ROD THOMPSON / RTHOMPSON@STARBULLETIN.COM
Members of the New Hope Christian Fellowship surveyed a drainage canal behind their church Friday. The canal overflowed into the church parking lot during recent flooding. From left are Pastor Scott Shiroma, members Em Fuller and Bunny Correa and Pastor Aaron Pacheco.
Next Waiakea flood is ‘inevitable’
Residents are upset about repeated delays on a project to control the stream's overflow
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HILO » Residents along the flood-prone Waiakea Stream are tired of delays in a federal flood control project that might have prevented damage to their homes during the Feb. 2 flooding.
"They just dragged it on," said Jay Enanoria, whose house downhill from the stream was flooded for the third time this month when a drainage canal overflowed. "When can we expect the next one? It's inevitable," he said.
The Army Corps of Engineers has been working on the Waiakea Stream Flood Damage Reduction Project since 2001, when Hawaii County requested help following a major flood in 2000.
A draft report simply to determine if the project is feasible was supposed to be finished by June of this year, the corps told Hilo residents in a meeting on Feb. 14, 2007. The Corps now says the final feasibility study will be complete in June 2010.
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HILO » Some of the homes damaged by Feb. 2 flooding might have been spared if a long-delayed flood control project in an upland area of Hilo being studied by the U.S. Army Corps of Engineers had been in place.
The corps has been working on the Waiakea Stream Flood Damage Reduction Project since 2001, when Hawaii County requested help following a major flood in 2000.
A draft report simply to determine if the project is feasible was supposed to be finished by June of this year, the corps told Hilo residents in a meeting on Feb. 14, 2007. The corps now says the final feasibility study will be complete in June 2010.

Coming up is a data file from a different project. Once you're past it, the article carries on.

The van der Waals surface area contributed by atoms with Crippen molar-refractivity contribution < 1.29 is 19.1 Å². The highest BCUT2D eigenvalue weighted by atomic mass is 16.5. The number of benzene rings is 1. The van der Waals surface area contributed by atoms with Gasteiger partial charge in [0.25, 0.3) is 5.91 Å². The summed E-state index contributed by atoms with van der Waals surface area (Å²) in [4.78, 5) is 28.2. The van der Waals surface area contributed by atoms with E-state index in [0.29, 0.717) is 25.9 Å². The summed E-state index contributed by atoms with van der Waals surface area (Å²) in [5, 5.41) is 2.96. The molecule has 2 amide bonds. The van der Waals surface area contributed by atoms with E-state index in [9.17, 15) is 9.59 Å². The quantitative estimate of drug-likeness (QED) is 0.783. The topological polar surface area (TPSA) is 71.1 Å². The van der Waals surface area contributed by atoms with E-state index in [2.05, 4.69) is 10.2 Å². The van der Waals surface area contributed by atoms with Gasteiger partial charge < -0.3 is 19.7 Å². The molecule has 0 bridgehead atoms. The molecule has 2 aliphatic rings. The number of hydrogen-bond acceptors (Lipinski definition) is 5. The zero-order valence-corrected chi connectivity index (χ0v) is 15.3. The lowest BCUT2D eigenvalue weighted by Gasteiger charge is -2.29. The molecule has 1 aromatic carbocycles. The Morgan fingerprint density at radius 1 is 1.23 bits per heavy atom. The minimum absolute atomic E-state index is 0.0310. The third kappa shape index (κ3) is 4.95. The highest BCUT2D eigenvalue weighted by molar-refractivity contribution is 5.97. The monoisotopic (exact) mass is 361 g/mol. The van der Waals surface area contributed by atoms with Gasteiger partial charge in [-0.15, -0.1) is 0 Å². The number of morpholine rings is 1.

With floods from Waiakea Stream in 1994, 2000, and this past week, residents aren't happy with more delay.
"They just dragged it on," said Jay Enanoria, whose house downhill from the stream was flooded for the third time. "When can we expect the next one? It's inevitable," he said.
"It's going to happen every time," said Floyd Eaglin, whose home was spared but who suffered thousands of dollars damage to his fencing.
Part of the problem is money. Hawaii County paid its 50 percent share of the roughly $1.2 million study in 2004, but the corps didn't receive the final increment of its funding until last year, said spokesman Joe Bonfiglio.
Another problem may be the relatively small number of people affected. Although Mayor Harry Kim said over 100 houses were damaged, those were scattered around Hilo. Waiakea Stream appears to have damaged fewer than a dozen homes, despite five days or rain in the area totaling 37.3 inches and a revised total at nearby Waiakea Experimental Station of 40.81 inches.
Damage was a lot worse in 2000. Family members who waded in water up to their ankles this time were up to their chests in water in 2000, said a woman who didn't want her name used.
Red Cross disaster coordinator Barney Sheffield said his agency has helped six families. He finds families in need by driving around looking for damage, but the "clean" water of this flood didn't leave many marks, he said.
"There's a lot more than we've seen, because we can't see them," he said.
How the corps' Waiakea Stream study would help these people is unclear. A combination of flood control channels, walls, holding ponds, and improvements around individual houses are possible, Bonfiglio said.
But one target sticks out, an unnamed, decades-old drainage ditch about six feet deep and 20 feet wide that runs parallel to Kupulau Road behind the landmark New Hope Christian Fellowship church.
When the Waiakea Stream jumps out of its channel uphill and flows through pasture land, the Kupulau ditch is supposed to capture the hundred-yard-wide sheet of floodwater and return it to the stream at a lower spot.
Last week, the sheet of water simply rolled across the already full ditch and into the home of Clayton Azevedo and others.
The reason the ditch was already full is another channel that should never have been built, in the opinion of Eaglin and his neighbor, Walter Leite.
For 15 years, through the 1980s, they got notices that a developer wanted to create a subdivision in a flood zone next to their homes, they said. The county repeatedly turned down the request until Mayor Stephen Yamashiro's administration approved it the early 1990s, they said. Yamashiro says he doesn't remember that development.
The flooding problem for the development area was solved by a new, smaller channel carrying water to the bigger Kupulau ditch.
Within a few years, in 1994, the Kupulau ditch couldn't carry the extra load and the first big flood took place.
"I don't think it's the Corps of Engineers' problem. I can't blame them," Eaglin said.
The county permitted the new channel that swamped the Kupulau ditch, and the county should fix the problem, Eaglin said.